Ukraine Crisis — The End of the Beginning, or the End of the End?
'Now this is not the end,' observed Churchill following the Allied victory at El Alamein. 'It is not even the beginning of the end. But it is, perhaps, the end of the beginning.' Which category does Russia's war in Ukraine fit into?
Some see Vladimir Vladimirovich Putin's move on Ukraine as signalling a return of history, the end of the beginning of a new Cold War, a redrawing of clear spheres of interest between East and West, between two political world views and systems. One is committed to liberal democracy and the expansion, however imperfectly and sporadically, of open systems of government and economic interaction, the other to authoritarianism and an economy built on oligopolistic access and preferences.
But what if this is not the case? What if Putin's move is essentially the last roll of the dice for this “old” Cold War, that a combination of globalised communications and technology is today an unstoppable force for the universalisation of values and the opening of opportunities beyond national boundaries?
We have been here before.
Francis Fukuyama's 1992 The End of History and the Last Man predicts the global triumph of political and economic liberalism. The book expanded on his essay “The End of History?” published in 1989 just months before the fall of the Berlin Wall that November, in which he wrote: “What we may be witnessing is not just the end of the Cold War, or the passing of a particular period of post-war history, but the end of history as such: that is, the end point of mankind's ideological evolution and the universalisation of Western liberal democracy as the final form of human government.”
Critics contended that Fukuyama was wrong in that subsequent events prove that history has turned out differently, and that he was incorrect too in celebrating American-style democracy as the ultimate form of government. But Fukuyama, who served in the US State Department's policy planning section before reverting to academia, has written that it was more the model of the European Union and its version of transnational power than America's “continuing belief in God, national sovereignty, and their military” that he had in mind for his thesis.
Others criticised The End of History because it failed to note the rise of ethnic and religious loyalties which would replace ideological divisions as a source of disorder. And the failure to mention the brutal Chinese crackdown on Tiananmen Square which challenged his core narrative was a notable omission. Harvard academic Samuel Huntington's 1993 essay (and 1996 book of the same title), “The Clash of Civilizations”, argued, for instance, that the conflict between ideologies was to be replaced by a more prosaic and enduring conflict between civilisations, especially Islam. The events of 9/11 gave prominence to this critique, that history had, in the words of one critic, “returned from vacation”.
But Fukuyama is not alone.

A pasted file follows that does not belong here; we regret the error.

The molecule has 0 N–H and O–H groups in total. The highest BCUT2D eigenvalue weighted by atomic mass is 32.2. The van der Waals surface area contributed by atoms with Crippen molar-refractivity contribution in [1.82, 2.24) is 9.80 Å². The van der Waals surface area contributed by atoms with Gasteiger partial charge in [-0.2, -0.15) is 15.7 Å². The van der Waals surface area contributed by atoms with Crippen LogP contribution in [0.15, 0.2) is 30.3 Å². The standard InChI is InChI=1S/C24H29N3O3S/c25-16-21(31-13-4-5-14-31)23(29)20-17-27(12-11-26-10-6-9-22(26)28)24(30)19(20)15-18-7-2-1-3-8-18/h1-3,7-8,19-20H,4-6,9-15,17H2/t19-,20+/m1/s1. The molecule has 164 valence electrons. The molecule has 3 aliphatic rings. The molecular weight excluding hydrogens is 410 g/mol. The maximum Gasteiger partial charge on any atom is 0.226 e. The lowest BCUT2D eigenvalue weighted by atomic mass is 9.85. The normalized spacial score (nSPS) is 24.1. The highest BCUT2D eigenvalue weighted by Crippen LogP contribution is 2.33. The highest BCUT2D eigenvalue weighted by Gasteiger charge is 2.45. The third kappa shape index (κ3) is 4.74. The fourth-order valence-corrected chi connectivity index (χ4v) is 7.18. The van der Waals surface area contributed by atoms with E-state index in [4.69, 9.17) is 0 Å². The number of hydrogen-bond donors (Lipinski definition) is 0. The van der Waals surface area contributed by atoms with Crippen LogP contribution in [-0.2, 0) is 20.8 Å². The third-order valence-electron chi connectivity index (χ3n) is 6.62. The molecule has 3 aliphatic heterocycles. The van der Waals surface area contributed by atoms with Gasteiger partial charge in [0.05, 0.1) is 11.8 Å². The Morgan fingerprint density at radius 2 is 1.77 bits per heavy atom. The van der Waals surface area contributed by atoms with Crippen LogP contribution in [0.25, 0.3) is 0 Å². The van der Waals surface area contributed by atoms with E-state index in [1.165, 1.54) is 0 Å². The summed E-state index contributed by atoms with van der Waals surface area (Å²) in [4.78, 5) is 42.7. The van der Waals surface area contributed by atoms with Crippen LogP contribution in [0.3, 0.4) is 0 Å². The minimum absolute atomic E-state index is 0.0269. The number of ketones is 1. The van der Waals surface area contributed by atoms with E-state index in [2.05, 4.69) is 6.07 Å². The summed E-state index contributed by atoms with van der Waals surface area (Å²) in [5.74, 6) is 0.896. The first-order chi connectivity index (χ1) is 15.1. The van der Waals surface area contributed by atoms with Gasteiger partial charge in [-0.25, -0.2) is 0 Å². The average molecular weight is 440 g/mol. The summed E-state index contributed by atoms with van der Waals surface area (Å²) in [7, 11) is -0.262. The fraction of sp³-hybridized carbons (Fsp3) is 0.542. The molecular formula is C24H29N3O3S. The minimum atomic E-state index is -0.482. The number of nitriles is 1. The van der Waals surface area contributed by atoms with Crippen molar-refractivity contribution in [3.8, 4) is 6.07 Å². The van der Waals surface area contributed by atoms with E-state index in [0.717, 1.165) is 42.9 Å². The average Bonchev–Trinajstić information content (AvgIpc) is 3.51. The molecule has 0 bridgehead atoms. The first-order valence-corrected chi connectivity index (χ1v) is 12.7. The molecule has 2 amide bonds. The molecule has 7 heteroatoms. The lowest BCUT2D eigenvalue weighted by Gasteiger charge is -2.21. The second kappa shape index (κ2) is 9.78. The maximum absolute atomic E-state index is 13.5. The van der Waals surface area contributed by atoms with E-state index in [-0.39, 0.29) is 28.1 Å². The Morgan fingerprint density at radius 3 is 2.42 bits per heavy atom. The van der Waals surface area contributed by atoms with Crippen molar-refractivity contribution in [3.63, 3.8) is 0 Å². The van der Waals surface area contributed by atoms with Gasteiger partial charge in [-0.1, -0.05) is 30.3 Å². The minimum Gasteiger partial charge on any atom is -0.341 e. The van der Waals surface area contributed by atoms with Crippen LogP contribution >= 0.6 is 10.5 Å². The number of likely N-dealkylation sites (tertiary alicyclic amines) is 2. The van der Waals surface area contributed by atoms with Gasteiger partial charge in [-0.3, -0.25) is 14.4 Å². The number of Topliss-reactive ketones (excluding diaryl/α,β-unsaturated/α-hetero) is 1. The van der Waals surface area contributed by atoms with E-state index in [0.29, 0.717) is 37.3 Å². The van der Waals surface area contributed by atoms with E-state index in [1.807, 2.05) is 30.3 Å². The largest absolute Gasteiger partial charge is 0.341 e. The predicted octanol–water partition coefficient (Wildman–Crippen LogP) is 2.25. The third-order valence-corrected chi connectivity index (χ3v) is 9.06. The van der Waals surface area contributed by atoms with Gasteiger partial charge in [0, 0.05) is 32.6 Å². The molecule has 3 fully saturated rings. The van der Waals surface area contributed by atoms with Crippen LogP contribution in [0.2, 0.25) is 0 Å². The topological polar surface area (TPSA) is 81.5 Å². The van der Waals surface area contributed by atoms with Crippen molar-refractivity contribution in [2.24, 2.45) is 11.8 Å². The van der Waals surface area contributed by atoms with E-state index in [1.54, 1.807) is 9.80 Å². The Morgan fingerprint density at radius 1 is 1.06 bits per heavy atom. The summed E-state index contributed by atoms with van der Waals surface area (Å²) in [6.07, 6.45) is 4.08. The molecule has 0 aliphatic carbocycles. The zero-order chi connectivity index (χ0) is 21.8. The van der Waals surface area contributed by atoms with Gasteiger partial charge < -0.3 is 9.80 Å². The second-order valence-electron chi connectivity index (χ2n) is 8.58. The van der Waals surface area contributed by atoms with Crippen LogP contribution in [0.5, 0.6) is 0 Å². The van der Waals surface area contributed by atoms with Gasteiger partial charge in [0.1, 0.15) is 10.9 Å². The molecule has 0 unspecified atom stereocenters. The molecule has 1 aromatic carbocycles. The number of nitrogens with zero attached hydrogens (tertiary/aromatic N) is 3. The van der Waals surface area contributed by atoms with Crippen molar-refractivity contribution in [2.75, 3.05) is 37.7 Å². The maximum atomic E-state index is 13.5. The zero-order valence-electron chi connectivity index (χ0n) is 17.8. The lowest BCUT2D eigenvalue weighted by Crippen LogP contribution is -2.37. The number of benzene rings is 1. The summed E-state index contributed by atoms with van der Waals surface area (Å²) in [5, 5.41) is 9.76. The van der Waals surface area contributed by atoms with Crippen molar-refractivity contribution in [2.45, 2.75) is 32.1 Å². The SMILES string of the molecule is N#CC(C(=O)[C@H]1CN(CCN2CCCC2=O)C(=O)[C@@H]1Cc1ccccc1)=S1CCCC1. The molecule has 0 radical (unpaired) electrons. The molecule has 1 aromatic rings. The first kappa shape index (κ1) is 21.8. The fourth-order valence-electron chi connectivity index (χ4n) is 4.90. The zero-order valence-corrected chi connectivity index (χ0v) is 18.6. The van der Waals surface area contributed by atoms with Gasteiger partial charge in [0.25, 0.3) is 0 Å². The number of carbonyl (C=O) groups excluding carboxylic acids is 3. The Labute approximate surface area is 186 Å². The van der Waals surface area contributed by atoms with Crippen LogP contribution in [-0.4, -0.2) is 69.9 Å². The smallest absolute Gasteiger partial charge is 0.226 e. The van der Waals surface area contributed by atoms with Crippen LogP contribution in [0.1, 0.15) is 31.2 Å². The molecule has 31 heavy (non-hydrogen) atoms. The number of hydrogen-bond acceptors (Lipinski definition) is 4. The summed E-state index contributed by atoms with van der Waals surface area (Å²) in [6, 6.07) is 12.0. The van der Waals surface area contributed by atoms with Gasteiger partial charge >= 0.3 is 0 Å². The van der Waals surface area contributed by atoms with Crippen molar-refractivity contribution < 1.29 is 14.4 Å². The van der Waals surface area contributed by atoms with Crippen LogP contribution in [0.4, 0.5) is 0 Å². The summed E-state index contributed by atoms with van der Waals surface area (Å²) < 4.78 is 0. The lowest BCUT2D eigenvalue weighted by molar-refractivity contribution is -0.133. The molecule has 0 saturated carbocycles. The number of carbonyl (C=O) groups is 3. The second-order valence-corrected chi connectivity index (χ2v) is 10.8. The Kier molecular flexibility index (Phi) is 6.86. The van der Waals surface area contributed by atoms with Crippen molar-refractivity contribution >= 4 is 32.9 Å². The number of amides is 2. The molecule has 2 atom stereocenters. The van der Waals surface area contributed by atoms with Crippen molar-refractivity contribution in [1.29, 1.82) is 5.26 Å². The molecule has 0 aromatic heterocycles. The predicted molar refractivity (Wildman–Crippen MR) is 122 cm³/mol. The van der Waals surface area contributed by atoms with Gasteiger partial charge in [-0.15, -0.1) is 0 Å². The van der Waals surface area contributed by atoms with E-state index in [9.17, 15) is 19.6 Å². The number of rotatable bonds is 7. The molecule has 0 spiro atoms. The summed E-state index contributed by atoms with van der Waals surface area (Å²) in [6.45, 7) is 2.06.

Lech Walesa is one of the last of the pantheon of leaders who oversaw the disintegration of the Soviet Union. More than that, the Polish electrician-turned-unionist-turned-president perhaps more than any other Eastern bloc leader catalysed the collapse of a system which, while many saw as rotten, few offered a route out of its crushing combination of totalitarian politics and command economics. “We were fighting for something different. I was fighting for a new era, for one of information and globalisation” he says from his Foundation's headquarters at the European Solidarity Centre in Gdansk. “In Europe we had to construct bigger structures than national states.”
He compares the European process of enlargement to Putin's ambitions in Ukraine. “Russia is trying to enlarge its empire to include Ukraine. We did it through inclusion; they are trying to do it through conquest.” Walesa, 78, notes that “Russia, a big country with a catastrophic political system like China, has to be changed unless it changes us to be like them.”
“We are now fighting with the causes of Russia's invasion, which is a terrible political system. If Putin was leader for just two terms as he should be, the world would never have these problems.”
Walesa says that the problems are also of the West's making in that “I wanted to go into NATO with Ukraine and Belarus. But Madeleine Albright convinced me not to do so. But,” he adds, “we should have done so and will do so. To dissolve the Warsaw Pact, we had to act decisively and with courage, in a tough way. This is not how the world is talking to Putin.”
How should the outside world — at least those who favour international law, democracy and human rights — react right now?
The answer lies in part in what the West does and what it doesn't do.
For one, it will depend on whether sanctions can be maintained, not only for the challenges of income and technology access that this poses to the Russian war machine, but for the domestic effect. It is unlikely that the Russian population will be too chuffed when they can't get their German or Korean washing machine or BMW repaired and have to resort to washing in a bucket and a trundle in the family Lada. There will come a point when the aspirations of the people can't be met. The history of the USSR is a salient lesson in this respect.
Providing Ukraine with political support is one thing, but it will also require enough military means and economic resources so that the rules of supply and demand take their course, dispatching Putin and his ilk finally to the past. Walesa sees it this way. “What we are having right now is the progression of civilisation, where Russia and China are dragging behind. It's only a question of how many bruises are made and blood spilled until the world realises that we are in a new era, of intellect, digitisation and globalisation.”
If this is correct, then we are seeing the very end of the Cold War.
This article originally appeared on Daily Maverick.